said, he was sure their Lordships would have heard, as he had done, with the greatest satisfaction, the concluding sentences of the speech of the most reverend Prelate. That satisfaction, he was sure, was above all personal considerations with their Lordships, as it was infinitely above all such feelings of his own, because, above all, he was anxious that the measures he had introduced should have no obstacles thrown in the way of the discussion of them, beyond those which arose out of their own merits. It had been to him a source of the highest 1257 satisfaction, though of no surprise, from his knowledge of the character, and his deep and unfeigned respect for the sincerity of the most reverend Prelate, to find, that with a disregard of any little punctilio, or any little apparent neglect in the mode in which the measure had been introduced—though he should presently show that there had been none—he was most happy, he repeated, to find that the most reverend Prelate was prepared to consider the measure upon its merits, and rather anxious to discover a means of supporting it consistently with his conscientious feelings, than to throw obstacles or difficulties in its way. This was to him a source of the purest satisfaction, because it argued well for the eventual success of the measure, which he deemed to be of vital importance to the well-being of the Church and of the country. But now, with respect to what was expected of him by the rules of the House in introducing such a measure to their Lordships, he thought, that no little mistake pervaded the statements both of the most reverend Prelate and of the noble Earl who preceded him. It appeared to be thought by them, that he had been going out of the way—that he had been deviating from the forms—that he had not proceeded according to the rules which regulated the practice of that branch of the Legislature in the mode in which he had introduced the measure. It was certainly true, that his experience of their Lordships' practice was—he was going to say unfortunately—short, but he would not say unfortunately, because he did not consider it a very great misfortune, but it was much shorter than that of many others of their Lordships. Still he had been long enough in that House to have been taught that he was not acting contrary to its usages in the course he had pursued. It so happened, that one of the first Bills, if not the first, which he had the honour to present to their Lordships, and which was now the law of the land, he, in conformity with the practice which he brought with him from the other House, rose and gave notice of, in the form to which he had been accustomed. What then happened? Straightway some half dozen noble persons jumped up and flocked about him, and some in kindness, no doubt; but others there were in whose faces he could perceive the expression of a certain satisfaction at having caught him tripping—at having so soon discovered 1258 that he who had come amongst them, with no consent of theirs, to preside over their proceedings, was not aware even of the forms and practice of the House. These noble persons came up to him then and told him, "Oh, it is not the practice here to give notice or to ask leave to bring in a Bill." This he remembered distinctly. Judge, then, of his surprise when he was now told, that he had acted irregularly or disrespectfully to the House because he had introduced a measure without notice. ["No, no!"] Well, then, he did not know what was the ground of the complaint against him. It was said now, that he had committed a breach of their rules when he had come down and made a speech—a speech not certainly longer than ten minutes in duration, and only sufficient barely to state what the objects of the Bills were, rather than throwing them down on the table and leaving their Lordships to get at their contents as they best might. If he had done so, he knew well what he might have expected, not indeed from the candour and sincerity of the most reverend Prelate, but from certain other quarters. It would have been said, that he had come down and trundled the Bills on to the table and left their contents to get into the Newspapers, and so let the public be informed of their contents before their Lordships knew them themselves. "Here is a to-do," it would have been said; "here are two Bills affecting the Constitution in its most vital parts, and they are placed before the public without one Peer being made acquainted with them." Then it was said, that he had introduced a measure chiefly affecting the Church in the absence of all the Members of the reverend Bench. This was not correct; for he explained the measure in the presence of two of those Members—an Archbishop and another Prelate. [The Duke of Cumberland: No, no, no.] "I say, yes, yes, yes; I say yes, because I know it. If any noble Lords doubt it, I will name the right reverend Prelates; they were the Archbishop of Armagh, and the Bishop of Derry." [Some noble Lords informed his Lordship, that the Archbishop of Armagh was not in Parliament.] He was informed, that it was the Archbishop of Cashel and not the Archbishop of Armagh; but that made no difference to his assertion. When he said, "Yes, yes," in contradiction to the cry of "No, no," 1259 he asserted, that there were two Spiritual Peers present, one an Archbishop, and the other a Prelate. Oh! but he heard a noble Earl, and an Irish Peer too, exclaim, that they were Irish Bishops, He should be glad to know what difference there was in such a question between an English Bishop and an Irish Bishop? He heard a noble Lord say, that it was an English question. True, it was an English question; but was it not also an Irish question, being an English question? Why, he had understood from very high authority in their Lordships' House, upon some former occasions, that there was only one Church, and now, when he asserted that there were Bishops present, up jumped an Irish Peer and cried, "Oh, but they were only Irish Bishops." Why, the Irish Bishops were undoubtedly as competent, and would no doubt be as ready, to defend the one Church as any of their right reverend Brethren; and had they not, for very obvious reasons, the same interests as the English Bishops in any such question? But then were there not lay Peers present who were English, and whose attachment to the Church was at least as strong as that of any Bishop, English or Irish, could by possibility be? He knew, that there were some of those present when he introduced the Bills, and he knew, also, that some of them were not the best friends to the Administration of which he formed a part, and who would therefore look with no little jealousy upon them to see that they were not unfit measures to be introduced in their Lordships' House. He delivered what he said in the presence of a noble Marquess connected with Scotland and with this country, from whose anxiety in support of the Church, he knew, that the measures would receive the closest scrutiny, and who did take part in the discussion. There was also present a noble Baron, formerly Chancellor of the Exchequer, than whom no man in the House was better affected to the Church of England, or more zealous in upholding its interests. Another noble Baron was present, who had spoken that night, and who had shown his attachment to every thing belonging to the Church, and his readiness to support pluralities by opposing the former measure of the most reverend Prelate for reducing their number. In the presence of all these noble Lords it was, that he had brought forward the Bills. Why, then, he contended, that 1260 he had taken the most harmless and the least objectionable course in delivering in the Bills in the presence of those noble Lords, and stating to them very shortly, as he did, their leading features. But if he were to be prohibited by the rules of the House from giving notice of any measure, and if, upon bringing them in, he was not to be allowed to give any explanation of their character, why, then, it was quite clear there was no absurdity so gross but that it might be given in to their Lordships, and read a first time, and so far receive their sanction. That could not be the practice of their Lordships' House; it was not the practice. There were many Bills in his recollection which he had himself introduced without notice, and, upon introducing them, had opened the subject at greater length than he did upon this occasion. Another objection from the most reverend Prelate was, that he had only given him the heads of the measures two days before they were introduced, and that he had given no intimation of his actual intention to move them. It was true, that it had so happened that he had only an opportunity of mentioning the subject to the most reverend Prelate, and two other right reverend Prelates; but it was unnecessary for him to say, that this did not arise from any failure of respect towards the House, or to any of its Members. The circumstances under which he had produced the measures were of a pressing nature, and he would state them shortly. It had happened to him to have taken, as their Lordships might recollect, a warm part against those most respectable and enlightened and excellent individuals who had approached their Lordships' House with a prayer for the separation of Church and State, by which they were understood to mean the abolition of the Established Church. Against this part of the prayer of the petition, he had given his opinion as strongly, and supported it by arguments as cogently, as he had the means of doing, although he had presented the petition to the House, stating, at the same time, that it was the bounden duty of the Legislature at once to remove all the just grounds of complaint against the Establishment. Having done this, it became him, then, in the shortest possible period, to redeem the pledge he had given to proceed to the removal of the imperfections of the Establishment, to increase its favour with the 1261 people, and thereby to promote its stability and strengthen its defences against those who would seek its destruction. He deemed the two measures he had introduced singularly adapted to promote those objects, and, so believing them to come singularly within the description he had given, it had been his wish to have them passed without any loss of time which could be avoided. The most reverend Prelate seemed to regret, and indeed made it a matter of complaint, that he had not consulted with the most reverend Prelate, and with the right reverend Bench before the measures were brought forward. He thought, if the most reverend Prelate reflected seriously upon what had occurred in two other instances of a somewhat similar kind, he would not be surprised at the course taken. Upon a former occasion, when the English Tithe Bill was under consideration last year, the Government entered into much confidential communication with the right reverend Bench, and much discussion took place amongst the learned Prelates themselves. The result was, that after a delay of several months, the Government was left precisely two hairs' breadths in advance of the self-same position which it occupied when the said communication and discussion commenced. He should in this case have tried the experiment again nevertheless; but when he recollected, that the most reverend Prelate had formerly brought forward a measure himself for meeting, or professing to meet, the evil of pluralities at least, and when he recollected that that measure was not only not like his own, but that, so far from satisfying him, it did not go near to satisfy him, or even in the direction of satisfying him; why, then, to expect the concurrence of the most reverend Prelate in his views would have been utterly useless—a result past all hope and expectation. But then, it might be said, that the most reverend Prelate's Bill passed that House, and that he (the Lord Chancellor) supported it, and that his noble friends and colleagues supported it. True, it was so; and he deeply regretted that that measure, limited and insufficient as it was, had not become a law. With respect to the animadversions on the conduct of the Government for not passing that measure, and the interrogations put to the Ministers to ascertain why they had not made the same exertions to pass it in the other House which they had made to 1262 ensure the passing of some other measures, all he could say was, that when they found it the determination of the other House not to pass the Bill in question, and that they might as well attempt to induce it unanimously to throw out the Reform Bill, nothing would have been more absurd than for them to have staked their existence as a Government upon a measure not their own, and which they did not deem sufficient to meet the evil to which it was to be applied. He still, however, regretted, that the measure was not passed, and he thought the other branch of the Legislature were wrong in treating it, as they did, only as a mockery of the expectations they had formed. He hoped, that these Bills would be received with more satisfaction, and that they would lead to the reconciliation of extreme opinions on both sides, and secure the objects for which he had professed they were intended. He must further say, that, upon a former occasion, he had not meant to charge upon the Protestant Church, that it stood alone in the abuse of pluralities, especially as compared with the Roman Catholic Church. He knew that, in the Roman Catholic Church, the evil of pluralities existed to a far greater extent than in the Protestant Church; and that, in conjunction with the abuse of dispensations, they had caused the Reformation. In the Roman Catholic Church, however, pluralities were prohibited by law, and were allowed by dispensations. By dispensations from the Pope, the dignitaries of the Catholic Church were permitted to hold several benefices. At the same time, it was only fair to the Catholic Church to say, that, in it, for one person to hold two livings was very unusual, and that non-residence was at present hardly known. It was not necessary for him to enter into the details of the measures, as it was not the proper occasion; but he would express his fervent hope, that by them they should purify the Church from one of the abuses which had been in all times the subject of the greatest clamour, and one which had always been appealed to with the greatest effect. The measure, therefore, he trusted, would not only take away from the enemies of the Church a most powerful weapon, but provide within the Establishment a new source of stability and permanence in the affections of its friends.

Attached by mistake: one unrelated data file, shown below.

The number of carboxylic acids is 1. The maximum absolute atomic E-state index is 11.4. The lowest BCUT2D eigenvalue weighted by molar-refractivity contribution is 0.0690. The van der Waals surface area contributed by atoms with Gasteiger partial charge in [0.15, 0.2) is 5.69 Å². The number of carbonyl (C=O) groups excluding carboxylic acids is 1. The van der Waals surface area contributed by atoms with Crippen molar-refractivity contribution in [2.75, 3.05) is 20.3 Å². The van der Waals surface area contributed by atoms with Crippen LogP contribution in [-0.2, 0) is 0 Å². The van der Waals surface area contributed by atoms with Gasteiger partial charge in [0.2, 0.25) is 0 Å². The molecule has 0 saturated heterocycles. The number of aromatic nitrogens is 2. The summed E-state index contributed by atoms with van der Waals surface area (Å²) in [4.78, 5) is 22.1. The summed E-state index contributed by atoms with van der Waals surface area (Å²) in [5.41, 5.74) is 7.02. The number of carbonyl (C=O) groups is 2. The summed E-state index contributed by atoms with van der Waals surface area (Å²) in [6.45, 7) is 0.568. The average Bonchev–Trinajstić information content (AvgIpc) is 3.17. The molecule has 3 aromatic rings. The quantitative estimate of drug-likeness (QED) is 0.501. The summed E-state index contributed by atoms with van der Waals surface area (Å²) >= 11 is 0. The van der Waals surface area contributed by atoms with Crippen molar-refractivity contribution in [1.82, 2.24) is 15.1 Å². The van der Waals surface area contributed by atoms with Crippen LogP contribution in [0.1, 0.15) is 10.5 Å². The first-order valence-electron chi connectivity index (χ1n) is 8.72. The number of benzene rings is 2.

The Earl of Malmesbury